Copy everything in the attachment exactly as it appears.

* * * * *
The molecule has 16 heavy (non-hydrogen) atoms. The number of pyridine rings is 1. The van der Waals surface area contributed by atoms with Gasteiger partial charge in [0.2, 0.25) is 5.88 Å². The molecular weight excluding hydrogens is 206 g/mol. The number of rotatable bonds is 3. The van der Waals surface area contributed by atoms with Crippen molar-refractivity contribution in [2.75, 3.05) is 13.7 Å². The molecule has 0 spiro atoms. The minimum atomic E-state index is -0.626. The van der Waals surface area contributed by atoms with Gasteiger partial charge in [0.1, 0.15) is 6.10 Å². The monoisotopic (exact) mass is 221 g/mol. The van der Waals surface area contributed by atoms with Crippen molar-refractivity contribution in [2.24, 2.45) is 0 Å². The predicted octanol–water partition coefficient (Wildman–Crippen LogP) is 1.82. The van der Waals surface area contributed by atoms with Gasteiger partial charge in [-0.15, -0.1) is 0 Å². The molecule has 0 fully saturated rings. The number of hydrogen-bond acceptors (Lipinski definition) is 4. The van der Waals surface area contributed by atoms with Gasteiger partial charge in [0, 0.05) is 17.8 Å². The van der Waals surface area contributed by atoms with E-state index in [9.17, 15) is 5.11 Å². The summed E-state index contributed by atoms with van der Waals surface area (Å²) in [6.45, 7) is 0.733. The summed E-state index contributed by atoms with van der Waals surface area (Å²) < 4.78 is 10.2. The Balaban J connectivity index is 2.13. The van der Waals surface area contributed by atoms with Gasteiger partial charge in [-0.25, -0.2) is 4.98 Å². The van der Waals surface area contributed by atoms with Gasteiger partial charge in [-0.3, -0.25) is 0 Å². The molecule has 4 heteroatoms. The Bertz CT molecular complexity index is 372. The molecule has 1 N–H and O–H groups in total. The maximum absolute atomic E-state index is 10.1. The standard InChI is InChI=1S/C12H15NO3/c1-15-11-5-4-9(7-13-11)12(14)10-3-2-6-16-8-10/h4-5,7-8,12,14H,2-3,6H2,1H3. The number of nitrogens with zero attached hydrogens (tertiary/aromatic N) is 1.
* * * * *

The molecule has 16 heavy (non-hydrogen) atoms. The number of pyridine rings is 1. The van der Waals surface area contributed by atoms with Gasteiger partial charge in [0.2, 0.25) is 5.88 Å². The molecular weight excluding hydrogens is 206 g/mol. The number of rotatable bonds is 3. The van der Waals surface area contributed by atoms with Crippen molar-refractivity contribution in [2.75, 3.05) is 13.7 Å². The molecule has 0 spiro atoms. The minimum atomic E-state index is -0.626. The van der Waals surface area contributed by atoms with Gasteiger partial charge in [0.1, 0.15) is 6.10 Å². The monoisotopic (exact) mass is 221 g/mol. The van der Waals surface area contributed by atoms with Crippen molar-refractivity contribution in [2.24, 2.45) is 0 Å². The predicted octanol–water partition coefficient (Wildman–Crippen LogP) is 1.82. The van der Waals surface area contributed by atoms with Gasteiger partial charge in [-0.15, -0.1) is 0 Å². The molecule has 0 fully saturated rings. The number of hydrogen-bond acceptors (Lipinski definition) is 4. The van der Waals surface area contributed by atoms with Gasteiger partial charge in [0, 0.05) is 17.8 Å². The van der Waals surface area contributed by atoms with E-state index in [9.17, 15) is 5.11 Å². The summed E-state index contributed by atoms with van der Waals surface area (Å²) in [6.45, 7) is 0.733. The summed E-state index contributed by atoms with van der Waals surface area (Å²) < 4.78 is 10.2. The Balaban J connectivity index is 2.13. The van der Waals surface area contributed by atoms with Gasteiger partial charge in [-0.25, -0.2) is 4.98 Å². The van der Waals surface area contributed by atoms with Gasteiger partial charge in [-0.3, -0.25) is 0 Å². The molecule has 4 heteroatoms. The Bertz CT molecular complexity index is 372. The molecule has 1 N–H and O–H groups in total. The maximum absolute atomic E-state index is 10.1. The standard InChI is InChI=1S/C12H15NO3/c1-15-11-5-4-9(7-13-11)12(14)10-3-2-6-16-8-10/h4-5,7-8,12,14H,2-3,6H2,1H3. The number of nitrogens with zero attached hydrogens (tertiary/aromatic N) is 1.